Atos puts its faith in the digital economy
With the launch of its Digital Transformation Factory, Atos is supporting the digital revolution taking place at its customers. Guillaume Belin, the Group’s Chief Marketing Officer, explains the strategy behind this new data-centred model.
Data as driver
“Data is a phenomenon that is having a profound impact on social, economic and political activities”, says Guillaume. He offers a simple explanation why today’s data economy is accelerating exponentially: “A piece of data is a factual element. Put multiple pieces together and you get information, which can be used to inform decisions, ultimately leading to action.” For Atos, Europe’s leader in big data, cybersecurity and connected work environments, adopting a data-centred model is the logical next step for its businesses. The determination to do that is set out in the Ambition 2019 Plan created by the Group, which, with around €12 billion in revenues in 2016 – up 10% on 2015 – ranks in the world’s top five digital services firms. “We are working with customers to look at the ways in which digital technologies are transforming their business and organisation, while guiding them towards a data business model.” To respond to the evolving needs of customers, Atos has adopted a new slogan – Trusted Partner for your Digital Journey – which expresses how Atos wants to support its customers, many of which are brick & mortar leaders, on their journey to the digital world.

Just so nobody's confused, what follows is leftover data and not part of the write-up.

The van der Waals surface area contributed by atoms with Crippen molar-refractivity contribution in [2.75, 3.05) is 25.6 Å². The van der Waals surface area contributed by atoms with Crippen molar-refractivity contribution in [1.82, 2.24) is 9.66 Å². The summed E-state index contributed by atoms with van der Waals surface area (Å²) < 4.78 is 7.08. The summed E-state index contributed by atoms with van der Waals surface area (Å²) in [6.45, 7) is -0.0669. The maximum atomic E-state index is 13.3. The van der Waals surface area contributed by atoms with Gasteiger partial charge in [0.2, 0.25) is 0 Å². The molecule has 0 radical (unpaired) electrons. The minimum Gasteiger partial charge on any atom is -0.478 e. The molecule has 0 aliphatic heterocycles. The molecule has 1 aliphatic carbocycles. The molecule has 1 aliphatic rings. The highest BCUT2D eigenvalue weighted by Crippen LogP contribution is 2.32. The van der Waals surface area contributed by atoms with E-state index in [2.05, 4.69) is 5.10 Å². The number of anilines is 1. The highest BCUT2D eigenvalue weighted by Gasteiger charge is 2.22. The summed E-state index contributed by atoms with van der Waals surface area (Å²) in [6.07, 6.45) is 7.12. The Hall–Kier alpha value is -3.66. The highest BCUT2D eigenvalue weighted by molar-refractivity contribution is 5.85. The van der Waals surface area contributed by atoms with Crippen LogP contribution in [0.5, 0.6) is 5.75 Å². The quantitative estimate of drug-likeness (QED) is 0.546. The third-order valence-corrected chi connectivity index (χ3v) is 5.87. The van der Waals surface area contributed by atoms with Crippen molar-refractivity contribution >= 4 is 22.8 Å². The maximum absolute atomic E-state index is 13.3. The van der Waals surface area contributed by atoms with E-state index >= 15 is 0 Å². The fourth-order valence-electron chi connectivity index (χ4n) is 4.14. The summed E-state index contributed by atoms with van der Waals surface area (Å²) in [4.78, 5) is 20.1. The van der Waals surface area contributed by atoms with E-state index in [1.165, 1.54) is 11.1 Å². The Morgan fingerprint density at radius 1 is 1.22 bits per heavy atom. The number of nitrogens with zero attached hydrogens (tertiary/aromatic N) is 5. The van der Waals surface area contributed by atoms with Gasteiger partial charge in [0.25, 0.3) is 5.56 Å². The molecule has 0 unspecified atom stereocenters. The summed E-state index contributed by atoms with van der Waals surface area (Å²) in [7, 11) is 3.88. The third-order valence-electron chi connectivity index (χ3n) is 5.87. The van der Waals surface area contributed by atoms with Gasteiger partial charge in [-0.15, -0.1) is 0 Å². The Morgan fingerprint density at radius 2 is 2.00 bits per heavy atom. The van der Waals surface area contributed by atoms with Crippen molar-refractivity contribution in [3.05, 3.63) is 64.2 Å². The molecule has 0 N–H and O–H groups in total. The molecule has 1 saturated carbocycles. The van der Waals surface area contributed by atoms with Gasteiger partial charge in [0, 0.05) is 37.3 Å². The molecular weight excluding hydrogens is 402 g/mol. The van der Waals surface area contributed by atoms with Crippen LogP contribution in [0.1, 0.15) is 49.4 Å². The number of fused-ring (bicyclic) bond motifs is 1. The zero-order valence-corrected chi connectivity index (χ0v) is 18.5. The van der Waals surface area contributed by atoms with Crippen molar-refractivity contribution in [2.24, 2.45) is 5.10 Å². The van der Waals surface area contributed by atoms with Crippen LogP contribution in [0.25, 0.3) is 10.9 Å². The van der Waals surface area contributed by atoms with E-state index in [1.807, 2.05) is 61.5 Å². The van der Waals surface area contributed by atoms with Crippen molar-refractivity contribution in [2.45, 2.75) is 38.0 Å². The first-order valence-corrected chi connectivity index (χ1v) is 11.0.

As Guillaume sees it, the digital transition forces firms to meet four new challenges: rethink customer relationships, achieve operational excellence, reinvent business models, and establish security and trust as core values. “We are developing new long-term, individualised relationships in which customers take the initiative”, he says. “Where once brands controlled the field, customer relations are taking on a social dimension that belongs to the consumer community.” Companies had better get their operational excellence right so that they can keep up with this conversation, or face losing ground on their digital rivals. Because the digital channel and changing customer habits need things to be faster and more transparent, companies also have an incentive to revisit their business models. Some are switching from BtoBtoC to BtoC so that they can reach out directly to end clients. While this is driving the disintermediation of customer relations, it is also spurring greater integration of connected objects. “To be data-centric, an organisation has to be customer-centric first and foremost”, says Guillaume.